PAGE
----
Additionally, meeting others at conventions gives you the opportunity to hear what people are saying about the games and larping in general. It also gives you the opportunity to correct any misconceptions people have about your game or about larping overall. If it’s in the game’s budget, vending at a convention is definitely worth a try.

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May 21, 2013
larp jewelery

Meaningful jewelry can enhance the realism of your character.

Now that I’ve been LARPing for more than half a decade, I think back on the first game I attended. I remember how I felt and what the game staff did that helped and hindered my experience as a new LARPer. Even if the staff and players at a game are completely welcoming, there were a few things I wish I’d been aware of prior to attending a LARP.

1) Level of Costuming – Prior to LARPing, I had gone to renaissance faires and performed in plays. However, I didn’t realize the importance of the detail in a character’s costuming. A post-apocalyptic LARP character could get lost in a crowd–but what if her costume is all grimy except for a pristine, shiny locket containing a photograph of a lost family member? Initially, I thought just having a ‘good’ or fancy costume was enough, but those with simpler costumes are often equal or more skilled at role playing based partially upon their costuming details.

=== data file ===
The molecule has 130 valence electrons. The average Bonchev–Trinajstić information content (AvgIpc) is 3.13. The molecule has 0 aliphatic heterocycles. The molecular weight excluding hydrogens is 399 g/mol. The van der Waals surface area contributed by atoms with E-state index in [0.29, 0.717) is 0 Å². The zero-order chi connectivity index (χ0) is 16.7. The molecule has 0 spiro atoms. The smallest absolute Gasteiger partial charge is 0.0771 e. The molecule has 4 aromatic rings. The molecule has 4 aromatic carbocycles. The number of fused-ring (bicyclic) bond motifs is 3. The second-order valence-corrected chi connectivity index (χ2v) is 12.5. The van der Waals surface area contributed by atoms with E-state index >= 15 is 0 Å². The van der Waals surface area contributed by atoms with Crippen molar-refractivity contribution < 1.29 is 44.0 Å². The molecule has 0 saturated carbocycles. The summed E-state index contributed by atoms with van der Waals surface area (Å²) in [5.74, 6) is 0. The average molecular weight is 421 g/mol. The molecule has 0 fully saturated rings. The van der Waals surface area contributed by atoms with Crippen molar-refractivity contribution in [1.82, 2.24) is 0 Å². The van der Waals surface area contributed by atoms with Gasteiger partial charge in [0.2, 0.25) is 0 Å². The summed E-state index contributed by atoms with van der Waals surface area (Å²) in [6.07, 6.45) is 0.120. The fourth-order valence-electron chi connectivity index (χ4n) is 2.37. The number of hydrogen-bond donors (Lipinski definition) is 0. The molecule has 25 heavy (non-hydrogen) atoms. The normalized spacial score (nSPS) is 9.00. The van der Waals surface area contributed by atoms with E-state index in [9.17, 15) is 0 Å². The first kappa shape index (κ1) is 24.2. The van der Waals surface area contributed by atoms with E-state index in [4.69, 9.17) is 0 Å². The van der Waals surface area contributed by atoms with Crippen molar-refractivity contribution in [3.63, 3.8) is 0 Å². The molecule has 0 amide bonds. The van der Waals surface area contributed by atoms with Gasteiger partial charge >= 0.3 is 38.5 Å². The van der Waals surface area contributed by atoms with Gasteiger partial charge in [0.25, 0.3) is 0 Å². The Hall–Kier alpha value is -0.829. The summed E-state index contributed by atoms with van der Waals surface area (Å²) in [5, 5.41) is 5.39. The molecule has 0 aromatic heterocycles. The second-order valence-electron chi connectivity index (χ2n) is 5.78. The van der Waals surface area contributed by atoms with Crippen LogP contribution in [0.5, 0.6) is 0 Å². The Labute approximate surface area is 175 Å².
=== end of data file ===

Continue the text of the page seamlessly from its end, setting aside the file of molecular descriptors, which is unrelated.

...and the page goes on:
2) Bringing Friends – LARP is a social activity. I knew one person on staff at a game (my then-boyfriend, now-husband) when I started attending LARPs. While I found it pretty easy to make friends in and out of game, I would have been less intimidated had I brought along another friend who was new to LARPing. I had more fun at my second event because I brought two of my friends from college along, and one of them was extremely social.

3) Background Research is Helpful – I see a lot of posts on Facebook, Tumblr, and Twitter that go something like this: “I want to LARP! It looks so fun, but I’m afraid people will make fun of me and I don’t know anyone at the game!” A bit more knowledge about LARPing can assuage those fears. With the caveat that no two LARPs are the same, I’d recommend:
• Books: “LARP: The Battle for Verona” by Justin Calderone (fiction) and “Leaving Mundania” by Lizzie Stark (nonfiction)
• Videos: Game trailers on YouTube – Seventh Kingdom IGE, ConQuest of Mythodea 2012
• Online Resources: LARP Alliance, LARP Examiner, various LARP groups on Facebook, the LARP tag in Tumblr, and this website
• Other RPGs (role playing games): LARP is a unique experience, but if the thought of a rules system intimidates you, try playing a low-level character in a MMO like World of Warcraft (free trial) or a tabletop game like “Dungeons & Dragons”

What do you wish you’d known when you first started LARPing? Leave a comment!

About the Author: Tara M. Clapper is a full-time freelance writer living in the Philadelphia area. A geek culture maven, she enjoys LARPing at Seventh Kingdom IGE based in New Jersey. Tara writes for multiple print and online outlets, including multiple Yahoo! Properties and Sweet on Geek.
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Nov 28, 2012